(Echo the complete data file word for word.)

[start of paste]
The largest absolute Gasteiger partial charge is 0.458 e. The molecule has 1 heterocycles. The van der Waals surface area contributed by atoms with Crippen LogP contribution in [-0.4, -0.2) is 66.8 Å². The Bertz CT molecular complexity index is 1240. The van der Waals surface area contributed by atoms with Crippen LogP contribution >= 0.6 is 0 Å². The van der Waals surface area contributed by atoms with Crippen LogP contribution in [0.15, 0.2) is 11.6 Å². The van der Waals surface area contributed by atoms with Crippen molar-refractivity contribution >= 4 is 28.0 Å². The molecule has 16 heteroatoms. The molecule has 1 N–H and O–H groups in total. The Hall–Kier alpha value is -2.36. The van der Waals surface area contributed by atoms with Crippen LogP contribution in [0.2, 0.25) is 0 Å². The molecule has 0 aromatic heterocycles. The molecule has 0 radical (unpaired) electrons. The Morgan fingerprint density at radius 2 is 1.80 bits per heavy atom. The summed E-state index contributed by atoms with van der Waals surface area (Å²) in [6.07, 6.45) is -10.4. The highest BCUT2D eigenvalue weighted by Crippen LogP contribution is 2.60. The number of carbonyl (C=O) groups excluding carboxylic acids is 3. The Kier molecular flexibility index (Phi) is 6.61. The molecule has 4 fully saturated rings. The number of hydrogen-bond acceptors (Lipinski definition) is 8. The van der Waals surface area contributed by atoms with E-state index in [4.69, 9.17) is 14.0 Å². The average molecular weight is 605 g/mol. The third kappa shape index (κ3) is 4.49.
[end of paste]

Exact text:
The largest absolute Gasteiger partial charge is 0.458 e. The molecule has 1 heterocycles. The van der Waals surface area contributed by atoms with Crippen LogP contribution in [-0.4, -0.2) is 66.8 Å². The Bertz CT molecular complexity index is 1240. The van der Waals surface area contributed by atoms with Crippen LogP contribution >= 0.6 is 0 Å². The van der Waals surface area contributed by atoms with Crippen LogP contribution in [0.15, 0.2) is 11.6 Å². The van der Waals surface area contributed by atoms with Crippen molar-refractivity contribution >= 4 is 28.0 Å². The molecule has 16 heteroatoms. The molecule has 1 N–H and O–H groups in total. The Hall–Kier alpha value is -2.36. The van der Waals surface area contributed by atoms with Crippen LogP contribution in [0.2, 0.25) is 0 Å². The molecule has 0 aromatic heterocycles. The molecule has 0 radical (unpaired) electrons. The Morgan fingerprint density at radius 2 is 1.80 bits per heavy atom. The summed E-state index contributed by atoms with van der Waals surface area (Å²) in [6.07, 6.45) is -10.4. The highest BCUT2D eigenvalue weighted by Crippen LogP contribution is 2.60. The number of carbonyl (C=O) groups excluding carboxylic acids is 3. The Kier molecular flexibility index (Phi) is 6.61. The molecule has 4 fully saturated rings. The number of hydrogen-bond acceptors (Lipinski definition) is 8. The van der Waals surface area contributed by atoms with E-state index in [4.69, 9.17) is 14.0 Å². The average molecular weight is 605 g/mol. The third kappa shape index (κ3) is 4.49.